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Vermont Governor Appoints New Cabinet Secretaries

WAMC/Pat Bradley

Vermont Governor Peter Shumlin announced new administration appointments Thursday, filling two key cabinet positions.

The governor filled top positions in the agencies of Administration and Human Services.
Current Agency of Natural Resources deputy secretary Justin Johnson will become Secretary of Administration. Current Secretary Jeb Spaulding is leaving to become Chancellor of the Vermont State Colleges.

The Secretary of Administration is responsible for overseeing the state’s finances and the state budget. He is also the point person with the Legislature during negotiations over the annual budget bill.
Seven Days Political Columnist Paul Heintz notes that the appointments for two of the most important positions in state government have been made as the governor prepares for an expected tough legislative session.  “The Secretary of Administration essentially has broad authority over the entire cabinet, over the state budget. And the outgoing Secretary of Administration Jeb Spaulding has really served as co-governor to Peter Shumlin over the last four years. The other position, Secretary of Human Services, has authority over almost half the general fund budget and a ton of departments that are having some struggles right now. Both child protection and health care reform.  So those replacements have challenges  to deal with.”

Middlebury College Professor Emeritus of Political Science Eric Davis calls new Administration Secretary Justin Johnson a non-political professional manager.  “It was clear that when Jeb Spaulding spoke people in the Legislature knew that he was speaking for the governor. Spaulding and Shumlin go back a long way. Spaulding helped Shumlin get elected governor the first time.  Justin Johnson doesn’t have that kind of personal and political closeness with the governor. So that will be interesting to see how that relationship develops. Also putting together the state budget next year is going to be  a challenge.”

The governor appointed Hal Cohen Secretary of Human Services. Cohen, who has been the director of Capstone Community Action for nearly 20 years, says accepting the job at the state agency is a way of fulfilling his mission.  “The mission of AHS is to improve the well-being of all Vermonters and especially to protect vulnerable citizens. I think being at the state level at that agency I’ll be able to have a greater impact that I’ve had even at Capstone Community Action.”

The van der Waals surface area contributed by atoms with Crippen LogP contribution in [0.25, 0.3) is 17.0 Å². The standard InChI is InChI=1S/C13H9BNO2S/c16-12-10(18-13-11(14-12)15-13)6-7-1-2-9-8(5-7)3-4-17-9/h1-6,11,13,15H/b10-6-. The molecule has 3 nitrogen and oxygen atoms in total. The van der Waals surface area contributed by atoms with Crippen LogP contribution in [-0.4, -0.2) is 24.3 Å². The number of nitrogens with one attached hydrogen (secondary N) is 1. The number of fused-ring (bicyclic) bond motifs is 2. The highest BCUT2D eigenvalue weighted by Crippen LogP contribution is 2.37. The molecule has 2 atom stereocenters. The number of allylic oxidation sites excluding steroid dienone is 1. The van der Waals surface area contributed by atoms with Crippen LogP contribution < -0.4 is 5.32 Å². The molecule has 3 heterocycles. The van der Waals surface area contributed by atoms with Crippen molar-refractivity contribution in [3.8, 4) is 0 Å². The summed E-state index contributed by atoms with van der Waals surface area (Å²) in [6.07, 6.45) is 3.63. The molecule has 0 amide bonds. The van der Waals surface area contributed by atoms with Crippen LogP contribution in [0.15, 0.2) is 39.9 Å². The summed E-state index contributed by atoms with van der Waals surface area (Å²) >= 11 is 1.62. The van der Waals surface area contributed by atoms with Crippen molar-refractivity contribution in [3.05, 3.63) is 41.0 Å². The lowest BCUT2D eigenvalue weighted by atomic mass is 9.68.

Heintz will be watching how effective Cohen will be as he comes to the position from outside government.  “Hal Cohen hails from the advocacy community. He’s definitely someone who has fought for low income Vermonters over the years. That might be encouraging to people who are concerned about the budget cuts that the Agency of Human Services faces.  But I think one question will be how much he has the governor’s ear. He replaces Doug Racine who most people believe was sort-of shut out of the decision making process for quite some time. So I think the question with Hal Cohen will be does he really have a lot of decision making authority or will a lot of decisions be made out of the governor’s office and by the budget writers?” 

Davis says the Human Services agency faces major issues that Cohen must deal with as he moves into the position.  “First of all, if there is going to be a reduction in state spending next year it is going to be one of the areas that’s going to take the biggest hit.  Second there are some serious management issues.  Some people would say in fact it’s too big to properly manage.   I think the management challenges are particularlly acute in the Department of Children and Families.  The Agency and the Department of Children and Families need to reexamine some of the protocols for treating children at high risk.  So that’s certainly going to be the new secretary, Hal Cohen, one of his major challenges starting out.”

Interim Secretary of Human Services Dr. Harry Chen will return to his position as Commissioner of the Department of Health. The appointments are effective in January.

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